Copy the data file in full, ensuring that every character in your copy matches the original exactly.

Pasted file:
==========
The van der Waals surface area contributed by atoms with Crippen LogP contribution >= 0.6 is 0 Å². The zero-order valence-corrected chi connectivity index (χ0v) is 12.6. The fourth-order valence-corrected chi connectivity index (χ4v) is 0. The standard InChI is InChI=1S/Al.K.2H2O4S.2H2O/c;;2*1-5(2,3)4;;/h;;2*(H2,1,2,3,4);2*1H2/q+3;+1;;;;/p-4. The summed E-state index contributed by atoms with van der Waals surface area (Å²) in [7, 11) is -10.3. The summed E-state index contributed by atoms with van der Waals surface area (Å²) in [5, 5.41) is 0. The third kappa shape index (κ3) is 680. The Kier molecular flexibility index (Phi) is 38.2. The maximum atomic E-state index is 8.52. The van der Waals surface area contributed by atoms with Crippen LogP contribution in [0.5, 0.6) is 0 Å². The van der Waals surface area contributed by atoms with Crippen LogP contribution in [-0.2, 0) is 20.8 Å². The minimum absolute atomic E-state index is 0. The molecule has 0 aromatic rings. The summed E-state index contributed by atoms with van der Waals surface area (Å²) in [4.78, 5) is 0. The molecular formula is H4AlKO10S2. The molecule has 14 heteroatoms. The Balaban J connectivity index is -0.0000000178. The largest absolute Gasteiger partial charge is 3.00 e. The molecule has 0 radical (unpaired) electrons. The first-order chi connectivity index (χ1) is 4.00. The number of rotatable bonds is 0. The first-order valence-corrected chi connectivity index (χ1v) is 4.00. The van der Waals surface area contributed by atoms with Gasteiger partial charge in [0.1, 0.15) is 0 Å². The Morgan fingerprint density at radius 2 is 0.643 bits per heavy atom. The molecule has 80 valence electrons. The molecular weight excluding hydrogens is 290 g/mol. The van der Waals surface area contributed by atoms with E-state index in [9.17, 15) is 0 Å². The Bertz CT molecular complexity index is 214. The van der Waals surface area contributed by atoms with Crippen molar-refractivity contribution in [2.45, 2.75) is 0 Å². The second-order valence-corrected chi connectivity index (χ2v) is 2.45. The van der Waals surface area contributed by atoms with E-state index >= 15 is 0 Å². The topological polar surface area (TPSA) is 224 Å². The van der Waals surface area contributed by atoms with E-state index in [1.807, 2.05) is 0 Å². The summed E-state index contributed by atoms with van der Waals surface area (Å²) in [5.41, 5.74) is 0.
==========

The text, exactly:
The van der Waals surface area contributed by atoms with Crippen LogP contribution >= 0.6 is 0 Å². The zero-order valence-corrected chi connectivity index (χ0v) is 12.6. The fourth-order valence-corrected chi connectivity index (χ4v) is 0. The standard InChI is InChI=1S/Al.K.2H2O4S.2H2O/c;;2*1-5(2,3)4;;/h;;2*(H2,1,2,3,4);2*1H2/q+3;+1;;;;/p-4. The summed E-state index contributed by atoms with van der Waals surface area (Å²) in [7, 11) is -10.3. The summed E-state index contributed by atoms with van der Waals surface area (Å²) in [5, 5.41) is 0. The third kappa shape index (κ3) is 680. The Kier molecular flexibility index (Phi) is 38.2. The maximum atomic E-state index is 8.52. The van der Waals surface area contributed by atoms with Crippen LogP contribution in [0.5, 0.6) is 0 Å². The van der Waals surface area contributed by atoms with Crippen LogP contribution in [-0.2, 0) is 20.8 Å². The minimum absolute atomic E-state index is 0. The molecule has 0 aromatic rings. The summed E-state index contributed by atoms with van der Waals surface area (Å²) in [4.78, 5) is 0. The molecular formula is H4AlKO10S2. The molecule has 14 heteroatoms. The Balaban J connectivity index is -0.0000000178. The largest absolute Gasteiger partial charge is 3.00 e. The molecule has 0 radical (unpaired) electrons. The first-order chi connectivity index (χ1) is 4.00. The number of rotatable bonds is 0. The first-order valence-corrected chi connectivity index (χ1v) is 4.00. The van der Waals surface area contributed by atoms with Gasteiger partial charge in [0.1, 0.15) is 0 Å². The Morgan fingerprint density at radius 2 is 0.643 bits per heavy atom. The molecule has 80 valence electrons. The molecular weight excluding hydrogens is 290 g/mol. The van der Waals surface area contributed by atoms with E-state index in [9.17, 15) is 0 Å². The Bertz CT molecular complexity index is 214. The van der Waals surface area contributed by atoms with Crippen molar-refractivity contribution in [2.45, 2.75) is 0 Å². The second-order valence-corrected chi connectivity index (χ2v) is 2.45. The van der Waals surface area contributed by atoms with E-state index >= 15 is 0 Å². The topological polar surface area (TPSA) is 224 Å². The van der Waals surface area contributed by atoms with E-state index in [1.807, 2.05) is 0 Å². The summed E-state index contributed by atoms with van der Waals surface area (Å²) in [5.41, 5.74) is 0.